You can also stay up-to-date on what I’m working on by checking out the Theater Hopper Facebook page at https://www.facebook.com/theaterhopper. Yeah, I know it doesn’t make a lot of sense to maintain a Facebook page for a comic that doesn’t update anymore, but I’ve got a good thing going there. Over the last couple of months, I’ve been transitioning the page as a hub for me to share cool movie-related things I find.
Whether that be the occasional picture or an article about the state of Hollywood that I have to comment on, you can find it there. Every now and again, I throw an old Theater Hopper comic from the archive into the mix to keep things interesting. I update there pretty frequently, so if you aren’t following the page already, now is a good time to check it out.
And, of course, you can always e-mail me at email@example.com. All of my e-mails are being forwarded to one account these days, so I see everything still being sent there.
Now let’s get to the meat and potatoes…
THEATER HOPPER eBOOKS KICKSTARTER
One of my greatest accomplishments with Theater Hopper in the last 10 years is fundraising and producing three print collections of my work. Theater Hopper Year One, Two and Three were great experiences for me and I really appreciate the people who helped support my dream of seeing Theater Hopper in print.
By my work is not done.
Now that the comic is over, I’m shifting my sights to producing SEVEN NEW BOOKS – Theater Hopper Year Four through Ten. The only hiccup is this: Since I’m not producing the comic anymore and I won’t be going to conventions to sell them, producing printed editions is out of the question.
So where do I turn? I’ve decided instead to produce the new material as eBooks. The up front costs are lower, the storage problem is no existent and I can sell them in perpetuity on an as-needed basis.
The books will be very much like the print edition. Each comic from each year will be presented along with commentary. So the books will provide readers with unique insights into the history of Theater Hopper and how I developed the comic. You’ll learn what jokes work, what strips bombed and what I learned along the way.
Since I don’t have a lot of experience producing eBooks, I plan on turning the production over to a company called Graphicly. They’ll be able to take my spreads and convert them into practically ever eBook format known to man. These books will work on the Kindle Fire, iPhone + iPad, NOOK Color, NOOK Tablet, NOOK Touch, Android Tablets, Android Phones and the Kobo VOX Reader. Turning production over to Graphicly will allow me to focus on the content and produce books faster.
Of course there is a cost associated with this service and that is why I am crowdfunding through Kickstarter.
You guys might remember that I raised funds for Theater Hopper – Year Three through Kickstarter and we made goal. I needed $3,500 to produce a print run of 500 books.
For the Theater Hopper eBooks, I’m asking for $3,000 to pay for the production of SEVEN NEW BOOKS. I think that’s a far better deal, don’t you?
Check out the campaign here: http://www.kickstarter.com/projects/tombrazelton/theater-hopper-ebooks. Watch the video, listen to my pitch, read the story about the project and check out the rewards. Once the project goes live, I’ll update the campaign page with information each week. I’ll also be posting updates to my Twitter and Facebook accounts, so that’s another way you can stay up-to-date.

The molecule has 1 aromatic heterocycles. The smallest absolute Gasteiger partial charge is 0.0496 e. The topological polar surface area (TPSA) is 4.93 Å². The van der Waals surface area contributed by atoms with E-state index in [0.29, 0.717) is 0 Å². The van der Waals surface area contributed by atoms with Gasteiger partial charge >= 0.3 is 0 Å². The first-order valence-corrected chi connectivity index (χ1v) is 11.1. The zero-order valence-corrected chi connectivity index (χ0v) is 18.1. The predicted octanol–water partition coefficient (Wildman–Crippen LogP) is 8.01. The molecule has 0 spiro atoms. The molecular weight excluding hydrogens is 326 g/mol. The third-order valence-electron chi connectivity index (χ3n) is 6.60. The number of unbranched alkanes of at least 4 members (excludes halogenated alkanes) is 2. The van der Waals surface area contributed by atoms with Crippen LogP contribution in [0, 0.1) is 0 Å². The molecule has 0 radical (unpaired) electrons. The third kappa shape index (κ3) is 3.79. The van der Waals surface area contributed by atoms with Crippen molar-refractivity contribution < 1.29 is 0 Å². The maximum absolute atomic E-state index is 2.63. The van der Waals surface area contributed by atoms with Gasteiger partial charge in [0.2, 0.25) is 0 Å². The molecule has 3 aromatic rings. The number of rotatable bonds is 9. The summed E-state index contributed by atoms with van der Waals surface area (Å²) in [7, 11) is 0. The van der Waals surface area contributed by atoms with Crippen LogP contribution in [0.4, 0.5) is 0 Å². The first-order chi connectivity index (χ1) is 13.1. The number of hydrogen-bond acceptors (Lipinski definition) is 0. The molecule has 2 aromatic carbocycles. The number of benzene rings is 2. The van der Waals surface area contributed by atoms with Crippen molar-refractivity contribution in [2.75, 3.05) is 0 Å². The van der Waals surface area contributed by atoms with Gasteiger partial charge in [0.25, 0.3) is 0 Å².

I think this goal is very reasonable and – with your help – we can make short work of it. Once completed, it will help to ensure that Theater Hopper can be enjoyed by existing fans and potential new fans that haven’t even discovered the comic yet. It’s a way for the comic to live on.
I’ll add here (only because others have asked about it) that it is my plan to keep this site up and running, fully in tact, until I am unable to afford hosting. Hopefully that will be a very long time. So if you ever want to come back and visit the archives, they’ll be here for you.
Last but not least…
I’ve kept this pretty close to the vest, but I DO have a new project that I will be working on in the future. It’s called MIDWESTERN NICE. Click that link and you can visit the new site.
What is Midwestern Nice? I can’t go into details other than it will be a very personal project and I think you guys will like it. But the time isn’t right to unveil it right now.
Instead, what I think is best at the moment is for me to decompress a little bit, hopefully start working on the Theater Hopper eBooks in the near future and then reveal Midwestern Nice when I have it set up exactly as I like it.
Sign up for the mailing list and I will keep you up to date on all news related to my new project. I won’t be hitting you with a ton of e-mails, so you don’t have to worry about it right away. But it’s a good way to stay connected.
And that, my friends, is how they say “is that.”
I’d like to thank everyone who has visited the site in the last 10 years, who has offered criticism and feedback and who has taken the time to share their thoughts and ideas with me. It has not gone unnoticed and I have made every effort to engage with you where I could. I’ve been the richer for it.
I think I’m at a point where the full reality of ending Theater Hopper hasn’t sunk in – despite the fact that I gave myself a year to make peace with it. But I know – should I go off the deep in in a few weeks from despair and regret – you guys will still be out there and I’ll calm down a little bit.
Like I said, I won’t be going too far. But for now, this is… the end.
2002 – 2012
Is that what your life was like before Pearl and I were born?
Pretty much, Henry.
Did you really dress up in ALL of those costumes?
Well, I TELL people that it was a comical exaggeration...
But do you want to know the truth?
I TOTALLY dressed up in all of those costumes for real.
You're WEIRD, Daddy!